|Edmonton's Sam Gagner and Chicago's Patrick Kane dominated the London Knights' top line in 2006-07, combining for 97 goals and 166 assists.
ATLANTA -- A year later, Sam Gagner is still dishing assists to Patrick Kane, only now the pass is coming through a television screen and the goal doesn’t do much for Gagner at all.
Kane, the 19-year-old wunderkind right wing for the Chicago Blackhawks, said his recent shootout goal against Phoenix was his best imitation of Gagner ( 700K), the 18-year-old Edmonton Oilers rookie center who served helpers to Kane all last season in the Ontario Hockey League.
“He’s got this one move that goalies can’t really figure out, so I went down and used it the other night and scored with it in a shootout,” Kane told NHL.com. “He comes down and he pulls it on his backhand to his forehand, fakes a shot, goes back to his backhand and pulls it to his forehand. It seems like he has an open net every time.”
It seemed that way for Kane any time he and Gagner rushed down the ice last season. It was like David Copperfield and Houdini combining on magic last season. Kane and Gagner dominated the London Knights’ top line, combining for 97 goals and 166 assists.
Tonight, the two young studs who have since graduated to the NHL will likely be the must-watch tandem for the Western Conference YoungStars during the Dodge/NHL SuperSkills competition (7 p.m. ET, VERSUS, CBC, RDS, NHL Radio).
It will be their first time playing together since losing to the Plymouth Whalers in the OHL playoffs. Kane, the first overall selection in last year’s NHL Entry Draft, and Gagner, the No. 6 pick, are still close friends despite the distance between their new home cities.
“It’s definitely exciting,” Gagner told NHL.com. “I haven’t played with him for a while now. We played against each other a couple of times, but it should be fun to play together again.”
Kane scored 62 goals playing with Gagner last season, enough to win the OHL scoring title. In 50 NHL games, he has only 12, but his 23 assists and 33 points are the most among NHL rookies.
That’s why Kane had to laugh when he was asked what Gagner did to make him a better player last season.
“It’s funny,” he said with a smile and a chuckle. “Coming into this season I was more of a goal scorer because I played with Sam. He’s such a great passer. Now I’m just a passer.”
Gagner helped Kane more than just with his sweet passing. He would consistently make the one play Kane dreads, all the while teaching Kane that it must be done in order to create scoring chances.
“I probably shouldn’t say, but it’s working real hard to get the puck back,” Kane said. “That’s something I have to work on myself, but Sammy did a great job with that and than he just gave me the puck so we could do our thing out there.”
Gagner said playing with Kane was easy because of his elite skill set. He didn’t care if he had to grind his 5-foot-11, 190-pound body into the corners and get the puck out.
“He makes it pretty easy to play with him, and obviously that off-ice chemistry makes it easier to develop on-ice chemistry,” Gagner said. “That’s why we were successful.
“We’re into the same type of things. We have the same type of sense of humor. We’re able to really give it to each other. We’re not oversensitive and we can take it from each other. It’s fun that way.”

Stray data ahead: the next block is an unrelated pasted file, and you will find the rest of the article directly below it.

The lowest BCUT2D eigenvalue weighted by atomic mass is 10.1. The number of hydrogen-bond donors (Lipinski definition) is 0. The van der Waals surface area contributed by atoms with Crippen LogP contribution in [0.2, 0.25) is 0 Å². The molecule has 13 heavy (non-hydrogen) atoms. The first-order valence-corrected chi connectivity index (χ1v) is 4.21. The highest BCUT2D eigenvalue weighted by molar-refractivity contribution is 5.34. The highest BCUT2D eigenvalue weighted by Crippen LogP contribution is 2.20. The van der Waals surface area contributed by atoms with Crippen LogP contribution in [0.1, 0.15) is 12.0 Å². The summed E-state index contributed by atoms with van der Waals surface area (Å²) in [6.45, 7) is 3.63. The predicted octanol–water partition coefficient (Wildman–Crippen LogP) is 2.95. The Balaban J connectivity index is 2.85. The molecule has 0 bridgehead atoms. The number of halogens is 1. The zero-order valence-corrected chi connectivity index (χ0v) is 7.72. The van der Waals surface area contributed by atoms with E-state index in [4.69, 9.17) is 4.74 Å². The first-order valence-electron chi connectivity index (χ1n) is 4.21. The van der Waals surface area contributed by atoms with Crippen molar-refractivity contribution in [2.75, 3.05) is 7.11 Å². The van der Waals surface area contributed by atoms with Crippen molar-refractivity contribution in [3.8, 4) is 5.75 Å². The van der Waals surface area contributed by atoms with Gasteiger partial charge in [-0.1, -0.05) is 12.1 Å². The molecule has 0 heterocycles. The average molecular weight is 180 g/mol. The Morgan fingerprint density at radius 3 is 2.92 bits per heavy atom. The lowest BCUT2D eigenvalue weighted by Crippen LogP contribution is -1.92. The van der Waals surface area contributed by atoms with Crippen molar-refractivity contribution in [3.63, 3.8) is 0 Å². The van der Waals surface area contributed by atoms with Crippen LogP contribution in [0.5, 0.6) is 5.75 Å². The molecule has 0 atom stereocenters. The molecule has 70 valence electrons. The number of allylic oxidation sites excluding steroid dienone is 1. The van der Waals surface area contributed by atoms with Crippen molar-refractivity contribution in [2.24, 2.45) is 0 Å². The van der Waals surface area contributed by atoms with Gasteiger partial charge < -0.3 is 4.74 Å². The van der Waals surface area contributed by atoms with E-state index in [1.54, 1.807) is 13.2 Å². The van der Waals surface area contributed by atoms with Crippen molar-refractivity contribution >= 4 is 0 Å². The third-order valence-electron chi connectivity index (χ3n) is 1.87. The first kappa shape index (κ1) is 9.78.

As the No. 1 overall pick for a team that was looking to rebuild with youth, Kane’s emergence as the face of the Blackhawks franchise was, albeit fast, somewhat expected.
If it weren’t for a strong preseason – he was buoyed by confidence gained after being named the MVP in the Summit Series – and a patient team, Gagner would likely be lighting up the OHL again right now, sans his skating mate.
He didn’t sign his first professional contract until Oct. 1, just days before the Oilers season opened against the San Jose Sharks.
“You almost look for reasons why he should go back,” Oilers GM Kevin Lowe told NHL.com in October, “and he hasn’t shown many.”
Gagner had an assist in his first game. He scored his first NHL goal in his eighth game ( 700K ). He has since wracked up 17 points, including 13 assists, but more impressive is his shootout totals.
Gagner’s five shootout goals ties him with teammates Shawn Horcoff and Ales Hemsky for the most in the League. The Oilers are a remarkable 12-3 in shootouts, dominating the League by a landslide in that department. The Pittsburgh Penguins’ six shootout wins are second most in the League.
No wonder Kane decided to imitate his former linemate.
“Any time you get a chance to play with players like that it’s only going to help you in the NHL,” Gagner said. “When you play with high-skill level guys at a young age it teaches you how to play that type of game.”
When you put these two in the same room, you have to be blind not to see they’re unique friendship. Like normal teenage friends, they get a kick out of messing around with each other and playing practical jokes on one another. In fact, when a broadcast group pulled Kane aside for a one-on-one interview toward the end of the hour-long YoungStars media availability session Friday, they told him they had a special guest to conduct the interview.
Kane walked to the stage, and there was Gagner with a microphone in hand. Kane couldn’t wipe his smile off his face. He simply couldn’t take it seriously. He kept cracking up. At one point Gagner asked, “When are you going to get your own shootout move?”
“I got too many moves,” Kane responded.
Thanks to Gagner, of course. Contact Dan Rosen at firstname.lastname@example.org